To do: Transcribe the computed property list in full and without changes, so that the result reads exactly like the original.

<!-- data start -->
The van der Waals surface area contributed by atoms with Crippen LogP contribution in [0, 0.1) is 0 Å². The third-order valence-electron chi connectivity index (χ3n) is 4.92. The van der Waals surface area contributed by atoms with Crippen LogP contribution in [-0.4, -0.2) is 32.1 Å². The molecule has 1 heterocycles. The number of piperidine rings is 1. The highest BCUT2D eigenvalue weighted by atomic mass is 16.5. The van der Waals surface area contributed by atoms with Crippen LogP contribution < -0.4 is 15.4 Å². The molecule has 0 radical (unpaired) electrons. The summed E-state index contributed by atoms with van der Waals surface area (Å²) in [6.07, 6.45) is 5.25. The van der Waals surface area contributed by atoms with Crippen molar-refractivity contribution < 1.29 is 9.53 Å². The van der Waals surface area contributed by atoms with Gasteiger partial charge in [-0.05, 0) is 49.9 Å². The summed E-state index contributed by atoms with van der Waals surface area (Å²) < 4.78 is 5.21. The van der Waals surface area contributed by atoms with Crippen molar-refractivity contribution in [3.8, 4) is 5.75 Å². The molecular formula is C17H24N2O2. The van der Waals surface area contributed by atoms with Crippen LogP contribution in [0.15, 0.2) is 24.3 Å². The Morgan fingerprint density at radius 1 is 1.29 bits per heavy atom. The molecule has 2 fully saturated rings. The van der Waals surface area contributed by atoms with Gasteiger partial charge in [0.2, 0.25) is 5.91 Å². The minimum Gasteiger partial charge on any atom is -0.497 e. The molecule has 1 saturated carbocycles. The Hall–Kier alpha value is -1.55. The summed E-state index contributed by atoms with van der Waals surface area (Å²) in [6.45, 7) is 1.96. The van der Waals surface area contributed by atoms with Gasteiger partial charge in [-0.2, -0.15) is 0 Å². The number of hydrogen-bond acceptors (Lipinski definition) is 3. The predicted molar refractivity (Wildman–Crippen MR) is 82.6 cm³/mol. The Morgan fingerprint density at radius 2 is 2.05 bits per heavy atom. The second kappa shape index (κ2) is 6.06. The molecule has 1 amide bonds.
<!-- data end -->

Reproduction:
The van der Waals surface area contributed by atoms with Crippen LogP contribution in [0, 0.1) is 0 Å². The third-order valence-electron chi connectivity index (χ3n) is 4.92. The van der Waals surface area contributed by atoms with Crippen LogP contribution in [-0.4, -0.2) is 32.1 Å². The molecule has 1 heterocycles. The number of piperidine rings is 1. The highest BCUT2D eigenvalue weighted by atomic mass is 16.5. The van der Waals surface area contributed by atoms with Crippen LogP contribution < -0.4 is 15.4 Å². The molecule has 0 radical (unpaired) electrons. The summed E-state index contributed by atoms with van der Waals surface area (Å²) in [6.07, 6.45) is 5.25. The van der Waals surface area contributed by atoms with Crippen molar-refractivity contribution < 1.29 is 9.53 Å². The van der Waals surface area contributed by atoms with Gasteiger partial charge in [-0.05, 0) is 49.9 Å². The summed E-state index contributed by atoms with van der Waals surface area (Å²) < 4.78 is 5.21. The van der Waals surface area contributed by atoms with Crippen molar-refractivity contribution in [3.8, 4) is 5.75 Å². The molecular formula is C17H24N2O2. The van der Waals surface area contributed by atoms with Crippen LogP contribution in [0.15, 0.2) is 24.3 Å². The Morgan fingerprint density at radius 1 is 1.29 bits per heavy atom. The molecule has 2 fully saturated rings. The van der Waals surface area contributed by atoms with Gasteiger partial charge in [0.2, 0.25) is 5.91 Å². The minimum Gasteiger partial charge on any atom is -0.497 e. The molecule has 1 saturated carbocycles. The Hall–Kier alpha value is -1.55. The summed E-state index contributed by atoms with van der Waals surface area (Å²) in [6.45, 7) is 1.96. The van der Waals surface area contributed by atoms with Gasteiger partial charge in [-0.2, -0.15) is 0 Å². The number of hydrogen-bond acceptors (Lipinski definition) is 3. The predicted molar refractivity (Wildman–Crippen MR) is 82.6 cm³/mol. The Morgan fingerprint density at radius 2 is 2.05 bits per heavy atom. The second kappa shape index (κ2) is 6.06. The molecule has 1 amide bonds.